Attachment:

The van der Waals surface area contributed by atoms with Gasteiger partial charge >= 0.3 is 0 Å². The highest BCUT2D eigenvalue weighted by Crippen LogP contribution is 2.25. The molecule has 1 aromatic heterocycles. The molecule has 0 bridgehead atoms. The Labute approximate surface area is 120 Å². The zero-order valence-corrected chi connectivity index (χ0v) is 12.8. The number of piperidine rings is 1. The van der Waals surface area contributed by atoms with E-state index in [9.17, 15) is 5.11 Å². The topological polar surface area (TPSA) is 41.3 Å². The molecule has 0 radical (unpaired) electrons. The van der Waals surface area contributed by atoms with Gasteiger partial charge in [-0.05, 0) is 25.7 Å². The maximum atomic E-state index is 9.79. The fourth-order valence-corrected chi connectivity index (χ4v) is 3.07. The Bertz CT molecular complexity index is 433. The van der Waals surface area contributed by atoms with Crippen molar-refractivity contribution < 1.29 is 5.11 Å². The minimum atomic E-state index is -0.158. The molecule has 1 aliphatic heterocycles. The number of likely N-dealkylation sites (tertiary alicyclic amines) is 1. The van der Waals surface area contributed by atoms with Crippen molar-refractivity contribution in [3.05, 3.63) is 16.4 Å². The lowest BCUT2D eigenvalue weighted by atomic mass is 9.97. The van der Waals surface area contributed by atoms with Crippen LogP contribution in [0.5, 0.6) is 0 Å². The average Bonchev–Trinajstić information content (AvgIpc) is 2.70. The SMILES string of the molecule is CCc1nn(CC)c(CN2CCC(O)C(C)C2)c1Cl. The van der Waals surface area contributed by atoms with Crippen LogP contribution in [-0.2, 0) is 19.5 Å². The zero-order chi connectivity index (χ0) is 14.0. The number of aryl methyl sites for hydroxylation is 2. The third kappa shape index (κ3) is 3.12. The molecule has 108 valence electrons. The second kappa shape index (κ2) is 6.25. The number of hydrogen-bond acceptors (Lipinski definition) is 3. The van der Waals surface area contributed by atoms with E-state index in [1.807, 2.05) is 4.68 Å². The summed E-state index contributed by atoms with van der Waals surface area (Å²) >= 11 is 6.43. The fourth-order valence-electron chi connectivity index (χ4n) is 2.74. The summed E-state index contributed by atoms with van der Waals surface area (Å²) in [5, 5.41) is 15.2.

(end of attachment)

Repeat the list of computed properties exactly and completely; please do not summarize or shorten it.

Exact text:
The van der Waals surface area contributed by atoms with Gasteiger partial charge >= 0.3 is 0 Å². The highest BCUT2D eigenvalue weighted by Crippen LogP contribution is 2.25. The molecule has 1 aromatic heterocycles. The molecule has 0 bridgehead atoms. The Labute approximate surface area is 120 Å². The zero-order valence-corrected chi connectivity index (χ0v) is 12.8. The number of piperidine rings is 1. The van der Waals surface area contributed by atoms with E-state index in [9.17, 15) is 5.11 Å². The topological polar surface area (TPSA) is 41.3 Å². The molecule has 0 radical (unpaired) electrons. The van der Waals surface area contributed by atoms with Gasteiger partial charge in [-0.05, 0) is 25.7 Å². The maximum atomic E-state index is 9.79. The fourth-order valence-corrected chi connectivity index (χ4v) is 3.07. The Bertz CT molecular complexity index is 433. The van der Waals surface area contributed by atoms with Crippen molar-refractivity contribution < 1.29 is 5.11 Å². The minimum atomic E-state index is -0.158. The molecule has 1 aliphatic heterocycles. The number of likely N-dealkylation sites (tertiary alicyclic amines) is 1. The van der Waals surface area contributed by atoms with Crippen molar-refractivity contribution in [3.05, 3.63) is 16.4 Å². The lowest BCUT2D eigenvalue weighted by atomic mass is 9.97. The van der Waals surface area contributed by atoms with Crippen LogP contribution in [0.5, 0.6) is 0 Å². The average Bonchev–Trinajstić information content (AvgIpc) is 2.70. The SMILES string of the molecule is CCc1nn(CC)c(CN2CCC(O)C(C)C2)c1Cl. The van der Waals surface area contributed by atoms with Crippen LogP contribution in [-0.2, 0) is 19.5 Å². The zero-order chi connectivity index (χ0) is 14.0. The number of aryl methyl sites for hydroxylation is 2. The third kappa shape index (κ3) is 3.12. The molecule has 108 valence electrons. The second kappa shape index (κ2) is 6.25. The number of hydrogen-bond acceptors (Lipinski definition) is 3. The van der Waals surface area contributed by atoms with E-state index in [1.807, 2.05) is 4.68 Å². The summed E-state index contributed by atoms with van der Waals surface area (Å²) >= 11 is 6.43. The fourth-order valence-electron chi connectivity index (χ4n) is 2.74. The summed E-state index contributed by atoms with van der Waals surface area (Å²) in [5, 5.41) is 15.2.